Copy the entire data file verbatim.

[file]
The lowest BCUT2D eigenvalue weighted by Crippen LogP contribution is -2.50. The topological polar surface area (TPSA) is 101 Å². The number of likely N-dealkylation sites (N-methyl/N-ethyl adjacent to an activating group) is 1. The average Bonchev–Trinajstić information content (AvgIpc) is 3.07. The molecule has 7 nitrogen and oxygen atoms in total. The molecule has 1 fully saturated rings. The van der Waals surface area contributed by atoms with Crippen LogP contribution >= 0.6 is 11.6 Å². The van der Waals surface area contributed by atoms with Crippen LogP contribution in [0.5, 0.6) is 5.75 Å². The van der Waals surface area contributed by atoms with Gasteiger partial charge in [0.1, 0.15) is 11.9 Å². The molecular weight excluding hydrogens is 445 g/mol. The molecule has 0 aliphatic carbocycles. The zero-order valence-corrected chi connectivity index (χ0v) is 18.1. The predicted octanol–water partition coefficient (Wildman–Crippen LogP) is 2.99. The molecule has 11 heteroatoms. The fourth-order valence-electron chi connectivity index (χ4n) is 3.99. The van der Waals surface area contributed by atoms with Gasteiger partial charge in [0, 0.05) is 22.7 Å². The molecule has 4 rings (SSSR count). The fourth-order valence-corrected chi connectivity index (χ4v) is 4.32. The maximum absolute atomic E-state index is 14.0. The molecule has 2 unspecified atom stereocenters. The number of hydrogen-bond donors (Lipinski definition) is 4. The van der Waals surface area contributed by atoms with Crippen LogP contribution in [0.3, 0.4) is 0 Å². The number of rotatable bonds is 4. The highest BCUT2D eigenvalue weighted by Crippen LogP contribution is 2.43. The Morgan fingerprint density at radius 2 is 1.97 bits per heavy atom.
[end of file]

The lowest BCUT2D eigenvalue weighted by Crippen LogP contribution is -2.50. The topological polar surface area (TPSA) is 101 Å². The number of likely N-dealkylation sites (N-methyl/N-ethyl adjacent to an activating group) is 1. The average Bonchev–Trinajstić information content (AvgIpc) is 3.07. The molecule has 7 nitrogen and oxygen atoms in total. The molecule has 1 fully saturated rings. The van der Waals surface area contributed by atoms with Crippen LogP contribution >= 0.6 is 11.6 Å². The van der Waals surface area contributed by atoms with Crippen LogP contribution in [0.5, 0.6) is 5.75 Å². The van der Waals surface area contributed by atoms with Gasteiger partial charge in [0.1, 0.15) is 11.9 Å². The molecular weight excluding hydrogens is 445 g/mol. The molecule has 0 aliphatic carbocycles. The zero-order valence-corrected chi connectivity index (χ0v) is 18.1. The predicted octanol–water partition coefficient (Wildman–Crippen LogP) is 2.99. The molecule has 11 heteroatoms. The fourth-order valence-electron chi connectivity index (χ4n) is 3.99. The van der Waals surface area contributed by atoms with Gasteiger partial charge in [0, 0.05) is 22.7 Å². The molecule has 4 rings (SSSR count). The fourth-order valence-corrected chi connectivity index (χ4v) is 4.32. The maximum absolute atomic E-state index is 14.0. The molecule has 2 unspecified atom stereocenters. The number of hydrogen-bond donors (Lipinski definition) is 4. The van der Waals surface area contributed by atoms with Crippen LogP contribution in [0.3, 0.4) is 0 Å². The number of rotatable bonds is 4. The highest BCUT2D eigenvalue weighted by Crippen LogP contribution is 2.43. The Morgan fingerprint density at radius 2 is 1.97 bits per heavy atom.